Pic. 15 The sky during the total phase of eclipse in all cardinal directions, captured just before the mid-eclipse.  Olympus A510, 14mm, f/2.2m 1/25 with EV +1,5.

Watching the picture above we can see a different sky brightness towards all cardinal directions. Southern and eastern sky was veiled by clouds, however we can still spot a slightly bigger brightness, especially near the horizon. Moreover eastern sky colour contains a yellowish tinbt, which is related to secondary scattered light, coming from illuminated area. Northern and western part of the sky looks is darker.
Is also worth to see the charts below, that shows a measured sky brightness at 3 key moments of the totality (Pic. 16 – 18) and see how the mag/arcsec2 values changed within this time.

2nd contact


3rd contact

Pic. 16 – 18 Sky surface brightness values (mag/arcsec2) for major moments of totality, where: 16 – – 2nd contact; 17 – mid-eclipse; 18 – 3nd contact.

Comparing these 3 charts above we can see, that definitely the darkest part of the sky throughout the eclipse is zenith. This is understandable, because looking towards zenith we are looking through the thiniest part of the Earth’s atmosphere.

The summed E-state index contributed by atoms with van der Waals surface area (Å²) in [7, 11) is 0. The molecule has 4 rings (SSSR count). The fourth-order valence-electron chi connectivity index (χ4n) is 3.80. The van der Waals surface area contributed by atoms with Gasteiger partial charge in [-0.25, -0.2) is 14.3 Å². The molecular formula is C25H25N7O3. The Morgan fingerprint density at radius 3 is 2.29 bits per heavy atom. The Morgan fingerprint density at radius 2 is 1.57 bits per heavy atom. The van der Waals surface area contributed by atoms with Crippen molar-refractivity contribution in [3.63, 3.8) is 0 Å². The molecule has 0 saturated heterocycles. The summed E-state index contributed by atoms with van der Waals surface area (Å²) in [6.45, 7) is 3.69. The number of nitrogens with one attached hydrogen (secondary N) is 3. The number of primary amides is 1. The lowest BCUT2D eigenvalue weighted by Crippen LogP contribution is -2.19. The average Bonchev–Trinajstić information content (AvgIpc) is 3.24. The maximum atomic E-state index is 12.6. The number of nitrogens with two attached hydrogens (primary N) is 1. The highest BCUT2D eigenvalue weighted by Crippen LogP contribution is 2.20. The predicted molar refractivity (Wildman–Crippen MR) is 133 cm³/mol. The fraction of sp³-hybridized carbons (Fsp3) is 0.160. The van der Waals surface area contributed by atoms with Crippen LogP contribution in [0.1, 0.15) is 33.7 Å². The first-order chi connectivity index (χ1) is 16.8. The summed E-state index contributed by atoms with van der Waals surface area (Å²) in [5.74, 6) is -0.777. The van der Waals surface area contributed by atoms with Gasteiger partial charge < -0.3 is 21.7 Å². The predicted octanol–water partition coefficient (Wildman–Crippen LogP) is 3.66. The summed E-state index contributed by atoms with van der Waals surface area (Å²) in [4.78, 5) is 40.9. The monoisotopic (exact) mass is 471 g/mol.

The brightest section of the sky appears to be located near to the Sun, however an exception from this rule occur at mid-eclipse, when a southern sky was one of the darkest. One thing, that can explain this issue is a high-level clouds presence, which dropped down the values. I have no information about cloud coverage from Wolfgang’s Strickling measurement venue, although this results clearly shows, that some cloudiness at the southern part of the sky could take place, especially on lower altitude above horizon (which was darker, than upper one). Another reason is the Sun brightness itself, which during the totality drops down to -11,5 mag, lifting up the local sky brightness slightly, what can be visible on the graph (Pic. 17). A sky brightness on the northern part of the sky changed seamlessy and quite simmetrically against umbral contacts. Lower part of the sky remained much brighter, than upper one. Both western (shadow-in) and eastern (shadow-out) sections of the sky changed their brightness significantly and rapidly due to shadow movements.


The sky brightness during total solar eclipse has been measured by Wolfgang Strickling and next moved on my observation position located 230km eastwards from initial place. Despite omission some factors the results were favourable. It found, that umbral movement across the sky is clearly visible and impact significantly on local sky brightness.